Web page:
SANAA, Sept. 30 (Xinhua) -- "I have never dreamt that one day I could sit in a classroom and learn how to read and write," said Amaal Ahmed Ghalib, a 60-year-old Yemeni woman from a village near Yemen's capital Sanaa.
The lady, who had never attended a school before, sat with a dozen of women in the classroom, whose ages ranged from the 20s to 60s, and learned the spelling of Arabic alphabets and basic words.
Most of them were still battling with pencils, which seemed more difficult to use than sickles or brooms. But all of them listened intently to their teacher, Intsar Abdulah Sabrrah.
The school was founded and run by Sabrrah, a Yemeni woman in her 40s, with the aim of helping more women learn to read and write to have a better connection with society.
"I found that many mothers desire to learn reading and writing, so they can not only have a better job but also help with their children's education," Sabrrah said.
Sabrrah gave lessons three times a week. Every student, no matter how far they lived from the school, arrived at the classroom at 9 a.m. and sat there with their eyes sparkling with excitement and curiosity.
There are only a handful of literary schools, especially for uneducated women in Yemen, where the illiteracy rate among female adults is very high. The students here took the class as a rare and precious opportunity for them to get educated.
Being an educated woman herself, Sabrrah said while her country is facing problems such as wars, famine, and extreme poverty, educating Yemen's females is also of paramount importance.
"The female population is an integral part of society. They are more than just daughters, sisters, or mothers. If we can get more women educated, knowledge will find its way to millions of families in the country," she said.
She added that it is becoming more and more difficult for girls and women to go to school because of the conservative culture and financial hardship.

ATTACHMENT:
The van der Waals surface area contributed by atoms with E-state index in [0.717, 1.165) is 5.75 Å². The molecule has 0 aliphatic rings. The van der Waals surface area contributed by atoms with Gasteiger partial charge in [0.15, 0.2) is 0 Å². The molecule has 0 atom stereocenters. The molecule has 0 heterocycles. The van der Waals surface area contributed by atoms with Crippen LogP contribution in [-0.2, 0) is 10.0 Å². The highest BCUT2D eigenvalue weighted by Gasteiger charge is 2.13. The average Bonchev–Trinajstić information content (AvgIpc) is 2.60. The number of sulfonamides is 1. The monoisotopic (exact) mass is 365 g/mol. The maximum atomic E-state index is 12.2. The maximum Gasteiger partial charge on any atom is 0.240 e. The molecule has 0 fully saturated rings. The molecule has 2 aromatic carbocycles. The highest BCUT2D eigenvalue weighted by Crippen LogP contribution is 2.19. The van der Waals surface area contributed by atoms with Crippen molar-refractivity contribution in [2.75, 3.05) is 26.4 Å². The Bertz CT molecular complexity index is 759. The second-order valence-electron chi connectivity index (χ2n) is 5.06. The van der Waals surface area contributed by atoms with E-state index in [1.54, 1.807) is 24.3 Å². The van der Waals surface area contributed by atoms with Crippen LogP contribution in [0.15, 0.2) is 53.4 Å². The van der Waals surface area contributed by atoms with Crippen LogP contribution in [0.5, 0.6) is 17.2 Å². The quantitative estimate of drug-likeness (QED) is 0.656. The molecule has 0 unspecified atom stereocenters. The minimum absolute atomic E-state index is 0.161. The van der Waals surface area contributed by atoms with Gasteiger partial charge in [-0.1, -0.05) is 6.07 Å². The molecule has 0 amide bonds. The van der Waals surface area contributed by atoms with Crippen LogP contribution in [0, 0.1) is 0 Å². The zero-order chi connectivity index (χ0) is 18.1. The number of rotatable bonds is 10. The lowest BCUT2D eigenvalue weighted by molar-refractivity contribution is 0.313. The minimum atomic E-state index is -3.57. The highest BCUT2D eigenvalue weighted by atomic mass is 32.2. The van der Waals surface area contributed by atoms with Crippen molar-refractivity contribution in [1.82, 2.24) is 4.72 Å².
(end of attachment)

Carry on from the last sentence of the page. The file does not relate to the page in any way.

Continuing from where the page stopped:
"Some of my students' husbands prevent or demoralize them from education by saying they are old, or they should do their duties at home," Sabrrah said, but her students had been very brave for breaking stereotypes and coming here to study.
Yemen has been mired in a civil war since late 2014 when the Iran-backed Houthi militia seized control of several northern cities and forced the Saudi-backed Yemeni government out of the capital Sanaa.
The war has plunged millions of Yemenis into poverty. According to research conducted by the United Nations Office for the Coordination of Humanitarian Affairs (OCHA) in 2021, poverty among Yemeni families has increased by one-third throughout the conflict.
In times of economic crisis, poor families always deprioritize girls' education. Even worse, girls may be considered an additional economic burden, which puts them at risk of child marriage. The OCHA estimated that child marriage increased threefold between 2017 and 2018 in Yemen. More than two-thirds of Yemeni girls marry before the age of 18.
"Women and girls in Yemen have taken an unfair share of the burden in the war," Sabrrah observed, adding that her school aimed to offer a second opportunity for them.
"I don't naively hope that my school can change the life of those women once and for all because there are too many obstacles facing them. I don't naively hope that the class can get them adequately educated either. But the classes we have here are a start by planting a seed inside their hearts," said Sabrrah.